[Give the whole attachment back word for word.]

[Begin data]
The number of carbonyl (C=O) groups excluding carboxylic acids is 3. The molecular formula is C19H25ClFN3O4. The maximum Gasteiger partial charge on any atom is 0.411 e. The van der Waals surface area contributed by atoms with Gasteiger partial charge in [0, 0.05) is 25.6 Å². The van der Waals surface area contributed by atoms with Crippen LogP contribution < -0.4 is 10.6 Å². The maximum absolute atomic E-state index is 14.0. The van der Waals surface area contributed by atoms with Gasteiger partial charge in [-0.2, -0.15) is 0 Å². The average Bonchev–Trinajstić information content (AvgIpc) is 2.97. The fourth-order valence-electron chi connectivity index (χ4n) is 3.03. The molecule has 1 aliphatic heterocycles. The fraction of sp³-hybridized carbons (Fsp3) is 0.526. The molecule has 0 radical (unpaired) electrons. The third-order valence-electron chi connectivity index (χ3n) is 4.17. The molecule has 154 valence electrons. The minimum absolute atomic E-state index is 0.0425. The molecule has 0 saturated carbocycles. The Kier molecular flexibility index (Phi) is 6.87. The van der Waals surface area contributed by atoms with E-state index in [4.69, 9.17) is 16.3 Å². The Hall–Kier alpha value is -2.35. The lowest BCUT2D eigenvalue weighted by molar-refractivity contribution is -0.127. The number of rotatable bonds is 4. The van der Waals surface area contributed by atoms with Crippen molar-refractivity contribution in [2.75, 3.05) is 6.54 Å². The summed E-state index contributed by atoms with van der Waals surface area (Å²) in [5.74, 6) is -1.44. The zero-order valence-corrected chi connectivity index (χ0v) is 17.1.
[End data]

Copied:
The number of carbonyl (C=O) groups excluding carboxylic acids is 3. The molecular formula is C19H25ClFN3O4. The maximum Gasteiger partial charge on any atom is 0.411 e. The van der Waals surface area contributed by atoms with Gasteiger partial charge in [0, 0.05) is 25.6 Å². The van der Waals surface area contributed by atoms with Crippen LogP contribution < -0.4 is 10.6 Å². The maximum absolute atomic E-state index is 14.0. The van der Waals surface area contributed by atoms with Gasteiger partial charge in [-0.2, -0.15) is 0 Å². The average Bonchev–Trinajstić information content (AvgIpc) is 2.97. The fourth-order valence-electron chi connectivity index (χ4n) is 3.03. The molecule has 1 aliphatic heterocycles. The fraction of sp³-hybridized carbons (Fsp3) is 0.526. The molecule has 0 radical (unpaired) electrons. The third-order valence-electron chi connectivity index (χ3n) is 4.17. The molecule has 154 valence electrons. The minimum absolute atomic E-state index is 0.0425. The molecule has 0 saturated carbocycles. The Kier molecular flexibility index (Phi) is 6.87. The van der Waals surface area contributed by atoms with E-state index in [4.69, 9.17) is 16.3 Å². The Hall–Kier alpha value is -2.35. The lowest BCUT2D eigenvalue weighted by molar-refractivity contribution is -0.127. The number of rotatable bonds is 4. The van der Waals surface area contributed by atoms with Crippen molar-refractivity contribution in [2.75, 3.05) is 6.54 Å². The summed E-state index contributed by atoms with van der Waals surface area (Å²) in [5.74, 6) is -1.44. The zero-order valence-corrected chi connectivity index (χ0v) is 17.1.